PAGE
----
Each regional editor should engage with the readership to foster strong connections between the publication and related technical committees and other academic community programs, other professional societies, and the industrial, government. The need to recruit volunteers who have relevant professional experience and writing skills is obvious. The development of a two-year plan for each department should be encouraged as part of an ongoing publication self-assessment. Regional Editors are also editorial board members, and thus must pass the nomination process before beginning their term and serve an initial two-year term, renewable for a second two-year term.
A.3 Advisory Boards
An EIC can take advantage of the input from an advisory board to help guide the direction of a publication. Advisory board members can play a variety of roles, from helping to select special issue topics to helping advice a newly selected EIC. Advisory boards can also be established for short projects or goals; therefore, advisory boards could serve as a long-term component of the publication’s leadership, or they could serve a short-term more specific purpose, depending on the EIC’s or publication’s need.
When advisory boards are appointed for short-term purposes, that purpose (project or goal) should be defined before the board is appointed so that the term duration is clear to the volunteers involved. All advisory boards will automatically expire at the end of the EIC’s term who established that board. The incoming EIC can retain the board, dissolve it, or modify its purpose or composition.
At the EIC’s discretion, a chair of the advisory board can be appointed, and that chair’s function would be defined by the EIC. Incoming EICs should evaluate the role of established advisory boards and ensure function, goals, and contributions meet the EIC’s vision for the periodical. It is to the standing EIC’s discretion to dissolve advisory boards at any time.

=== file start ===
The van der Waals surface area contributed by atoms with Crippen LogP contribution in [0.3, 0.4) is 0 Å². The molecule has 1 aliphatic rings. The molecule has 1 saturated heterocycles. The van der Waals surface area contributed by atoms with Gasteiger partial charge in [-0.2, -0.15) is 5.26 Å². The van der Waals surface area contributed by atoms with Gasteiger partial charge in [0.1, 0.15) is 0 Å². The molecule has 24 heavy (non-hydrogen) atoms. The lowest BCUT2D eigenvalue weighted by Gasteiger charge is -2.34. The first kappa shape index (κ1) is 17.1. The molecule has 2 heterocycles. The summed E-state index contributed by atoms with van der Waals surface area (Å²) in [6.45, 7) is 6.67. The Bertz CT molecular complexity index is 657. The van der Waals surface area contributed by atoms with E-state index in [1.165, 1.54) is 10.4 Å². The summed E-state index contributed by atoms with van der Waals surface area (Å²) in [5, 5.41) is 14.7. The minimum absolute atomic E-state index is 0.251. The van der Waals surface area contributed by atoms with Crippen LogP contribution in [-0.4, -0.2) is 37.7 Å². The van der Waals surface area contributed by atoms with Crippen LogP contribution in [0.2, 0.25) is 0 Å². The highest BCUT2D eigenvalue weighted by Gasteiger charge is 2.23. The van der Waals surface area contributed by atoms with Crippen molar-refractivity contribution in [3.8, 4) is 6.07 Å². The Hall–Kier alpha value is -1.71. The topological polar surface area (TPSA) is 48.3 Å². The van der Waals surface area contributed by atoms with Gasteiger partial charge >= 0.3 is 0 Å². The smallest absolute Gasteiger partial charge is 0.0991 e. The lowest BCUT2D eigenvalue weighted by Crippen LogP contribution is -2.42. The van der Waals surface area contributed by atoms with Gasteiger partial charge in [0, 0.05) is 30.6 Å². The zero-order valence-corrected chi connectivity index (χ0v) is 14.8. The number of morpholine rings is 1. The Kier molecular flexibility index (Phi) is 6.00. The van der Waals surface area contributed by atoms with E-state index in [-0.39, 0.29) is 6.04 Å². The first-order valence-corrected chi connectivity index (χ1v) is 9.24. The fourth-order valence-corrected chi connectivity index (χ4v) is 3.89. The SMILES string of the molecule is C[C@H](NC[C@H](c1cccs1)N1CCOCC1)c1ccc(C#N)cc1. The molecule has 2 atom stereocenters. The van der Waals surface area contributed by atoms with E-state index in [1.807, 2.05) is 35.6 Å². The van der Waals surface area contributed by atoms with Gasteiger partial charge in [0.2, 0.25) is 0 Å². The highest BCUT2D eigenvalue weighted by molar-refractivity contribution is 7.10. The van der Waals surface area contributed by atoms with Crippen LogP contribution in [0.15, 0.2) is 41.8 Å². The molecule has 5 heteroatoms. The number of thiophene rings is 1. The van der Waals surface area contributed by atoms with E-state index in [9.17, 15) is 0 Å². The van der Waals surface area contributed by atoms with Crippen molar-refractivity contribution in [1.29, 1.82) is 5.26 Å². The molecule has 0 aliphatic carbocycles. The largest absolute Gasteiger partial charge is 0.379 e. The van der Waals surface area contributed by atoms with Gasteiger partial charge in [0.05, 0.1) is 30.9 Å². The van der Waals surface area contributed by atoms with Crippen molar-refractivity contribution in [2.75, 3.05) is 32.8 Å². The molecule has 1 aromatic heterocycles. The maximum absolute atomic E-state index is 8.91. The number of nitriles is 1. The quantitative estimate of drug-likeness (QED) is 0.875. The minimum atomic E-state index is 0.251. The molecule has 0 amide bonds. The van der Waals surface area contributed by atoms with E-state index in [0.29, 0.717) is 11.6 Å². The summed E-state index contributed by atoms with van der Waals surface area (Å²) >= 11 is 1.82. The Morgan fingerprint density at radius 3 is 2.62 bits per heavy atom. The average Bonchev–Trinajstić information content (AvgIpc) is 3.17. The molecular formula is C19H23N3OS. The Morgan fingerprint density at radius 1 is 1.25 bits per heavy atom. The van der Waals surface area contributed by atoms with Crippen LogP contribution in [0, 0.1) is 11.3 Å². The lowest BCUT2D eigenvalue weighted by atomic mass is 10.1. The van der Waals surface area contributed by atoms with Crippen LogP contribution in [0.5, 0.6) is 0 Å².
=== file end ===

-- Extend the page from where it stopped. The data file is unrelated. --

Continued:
B. Editorial Board Meetings
There are usually three or four editorial board meeting each year, often in conjunction with a major conference. This is to both reduce costs and ensure that as many invitees as possible can attend. The general members of the editorial board, staff, and other parties as appropriate, are invited. (However, it is important to note that all staff travel must first be approved.)
The agenda usually consists of reports on submission rates and publication information, evaluation of current and new goals and initiatives, strategic planning, production issues, and so on. The EIC should draft and circulate an agenda before the meeting is held, and identify a board member to take minutes for timely distribution to those who attended as well as to those who could not attend. This can be handled by the secretary if such a position exists. EICs may choose to use some of their budget to help defray the cost of travel for each editorial board member or those facing specific circumstances, such as the cost of international travel.
C. JMIS Administrative Meetings
Two times a year, the governing boards of various program areas gather for administrative meetings weeks. EICs are strongly encouraged to attend the meeting in May and November; their operations committees will also meet at this time. Both meetings in June are held on the Wednesday of the meetings week. Annual schedules and meeting locations are determined by discussion of governing board members. Each operations committee will meet at least one additional time during the year with its own date and location, keeping in mind travel costs and budgets.
D. Awards and Recognition
Volunteers are eligible for the JMIS awards, which range from Certificates of Appreciation to Outstanding Contribution and Meritorious Service Awards, in addition to recognition offered by the EIC on behalf of the periodical. Each EIC is encouraged to appoint an awards chair to create a program for awards and certificates. A Certificate of Appreciation would be appropriate for editorial board members who have completed their term.
EICs may also choose to select a small gift or token of appreciation for editorial board members if the budget is available. This is often done on an annual basis, toward the end of the year or at the annual editorial board meeting. Some examples include a shirt, a small desk clock, or a pen with the publication name on it. It is recommended to contact the staff member of the JMIS publication to discuss the gift idea and cost.